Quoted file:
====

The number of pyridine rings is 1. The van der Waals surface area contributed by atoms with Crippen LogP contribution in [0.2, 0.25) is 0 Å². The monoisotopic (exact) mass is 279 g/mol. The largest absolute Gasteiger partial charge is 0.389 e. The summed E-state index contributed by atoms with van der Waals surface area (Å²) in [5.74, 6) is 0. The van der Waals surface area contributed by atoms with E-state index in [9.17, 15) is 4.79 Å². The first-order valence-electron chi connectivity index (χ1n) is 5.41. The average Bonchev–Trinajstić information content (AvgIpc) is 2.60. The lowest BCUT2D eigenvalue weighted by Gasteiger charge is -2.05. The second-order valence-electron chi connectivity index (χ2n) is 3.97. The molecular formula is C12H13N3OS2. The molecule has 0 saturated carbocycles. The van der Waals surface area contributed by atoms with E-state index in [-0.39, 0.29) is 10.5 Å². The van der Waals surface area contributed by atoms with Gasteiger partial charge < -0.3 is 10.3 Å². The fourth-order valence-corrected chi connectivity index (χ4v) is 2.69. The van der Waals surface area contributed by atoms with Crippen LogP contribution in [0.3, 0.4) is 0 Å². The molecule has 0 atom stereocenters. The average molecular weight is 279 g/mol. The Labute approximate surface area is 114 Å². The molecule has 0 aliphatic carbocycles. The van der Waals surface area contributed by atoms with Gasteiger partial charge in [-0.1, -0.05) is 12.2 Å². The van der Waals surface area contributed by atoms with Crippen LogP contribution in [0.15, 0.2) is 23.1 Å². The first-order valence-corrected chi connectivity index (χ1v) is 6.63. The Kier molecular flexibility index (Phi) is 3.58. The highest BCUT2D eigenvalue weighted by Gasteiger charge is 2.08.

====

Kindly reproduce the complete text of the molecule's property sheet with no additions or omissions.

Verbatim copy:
The number of pyridine rings is 1. The van der Waals surface area contributed by atoms with Crippen LogP contribution in [0.2, 0.25) is 0 Å². The monoisotopic (exact) mass is 279 g/mol. The largest absolute Gasteiger partial charge is 0.389 e. The summed E-state index contributed by atoms with van der Waals surface area (Å²) in [5.74, 6) is 0. The van der Waals surface area contributed by atoms with E-state index in [9.17, 15) is 4.79 Å². The first-order valence-electron chi connectivity index (χ1n) is 5.41. The average Bonchev–Trinajstić information content (AvgIpc) is 2.60. The lowest BCUT2D eigenvalue weighted by Gasteiger charge is -2.05. The second-order valence-electron chi connectivity index (χ2n) is 3.97. The molecular formula is C12H13N3OS2. The molecule has 0 saturated carbocycles. The van der Waals surface area contributed by atoms with E-state index in [-0.39, 0.29) is 10.5 Å². The van der Waals surface area contributed by atoms with Gasteiger partial charge < -0.3 is 10.3 Å². The fourth-order valence-corrected chi connectivity index (χ4v) is 2.69. The van der Waals surface area contributed by atoms with Crippen LogP contribution in [0.3, 0.4) is 0 Å². The molecule has 0 atom stereocenters. The average molecular weight is 279 g/mol. The Labute approximate surface area is 114 Å². The molecule has 0 aliphatic carbocycles. The van der Waals surface area contributed by atoms with Gasteiger partial charge in [-0.1, -0.05) is 12.2 Å². The van der Waals surface area contributed by atoms with Crippen LogP contribution in [0.15, 0.2) is 23.1 Å². The first-order valence-corrected chi connectivity index (χ1v) is 6.63. The Kier molecular flexibility index (Phi) is 3.58. The highest BCUT2D eigenvalue weighted by Gasteiger charge is 2.08.